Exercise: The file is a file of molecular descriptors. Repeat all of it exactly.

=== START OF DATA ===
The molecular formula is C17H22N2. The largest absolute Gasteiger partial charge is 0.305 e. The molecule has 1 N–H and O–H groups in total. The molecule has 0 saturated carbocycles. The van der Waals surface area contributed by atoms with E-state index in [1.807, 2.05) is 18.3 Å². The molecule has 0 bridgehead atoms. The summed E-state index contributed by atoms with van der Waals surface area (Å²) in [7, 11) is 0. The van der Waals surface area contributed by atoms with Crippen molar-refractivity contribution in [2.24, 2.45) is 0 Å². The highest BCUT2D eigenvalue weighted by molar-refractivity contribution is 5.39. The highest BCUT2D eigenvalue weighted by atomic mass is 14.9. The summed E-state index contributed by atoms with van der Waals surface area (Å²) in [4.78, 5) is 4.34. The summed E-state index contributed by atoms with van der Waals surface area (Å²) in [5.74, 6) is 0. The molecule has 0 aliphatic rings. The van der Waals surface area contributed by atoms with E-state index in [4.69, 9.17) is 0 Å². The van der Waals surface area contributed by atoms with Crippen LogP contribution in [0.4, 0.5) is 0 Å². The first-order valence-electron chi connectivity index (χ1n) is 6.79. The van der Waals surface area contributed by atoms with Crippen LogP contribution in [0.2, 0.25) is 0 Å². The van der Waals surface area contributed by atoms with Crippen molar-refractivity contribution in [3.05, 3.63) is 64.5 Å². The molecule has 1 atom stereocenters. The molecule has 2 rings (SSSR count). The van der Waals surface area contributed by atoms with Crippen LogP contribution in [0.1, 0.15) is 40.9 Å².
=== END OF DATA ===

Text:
The molecular formula is C17H22N2. The largest absolute Gasteiger partial charge is 0.305 e. The molecule has 1 N–H and O–H groups in total. The molecule has 0 saturated carbocycles. The van der Waals surface area contributed by atoms with E-state index in [1.807, 2.05) is 18.3 Å². The molecule has 0 bridgehead atoms. The summed E-state index contributed by atoms with van der Waals surface area (Å²) in [7, 11) is 0. The van der Waals surface area contributed by atoms with Crippen molar-refractivity contribution in [2.24, 2.45) is 0 Å². The highest BCUT2D eigenvalue weighted by molar-refractivity contribution is 5.39. The highest BCUT2D eigenvalue weighted by atomic mass is 14.9. The summed E-state index contributed by atoms with van der Waals surface area (Å²) in [4.78, 5) is 4.34. The summed E-state index contributed by atoms with van der Waals surface area (Å²) in [5.74, 6) is 0. The molecule has 0 aliphatic rings. The van der Waals surface area contributed by atoms with E-state index in [4.69, 9.17) is 0 Å². The van der Waals surface area contributed by atoms with Crippen LogP contribution in [0.4, 0.5) is 0 Å². The first-order valence-electron chi connectivity index (χ1n) is 6.79. The van der Waals surface area contributed by atoms with Crippen LogP contribution in [0.2, 0.25) is 0 Å². The van der Waals surface area contributed by atoms with Crippen molar-refractivity contribution in [3.05, 3.63) is 64.5 Å². The molecule has 1 atom stereocenters. The molecule has 2 rings (SSSR count). The van der Waals surface area contributed by atoms with Crippen LogP contribution in [0.1, 0.15) is 40.9 Å².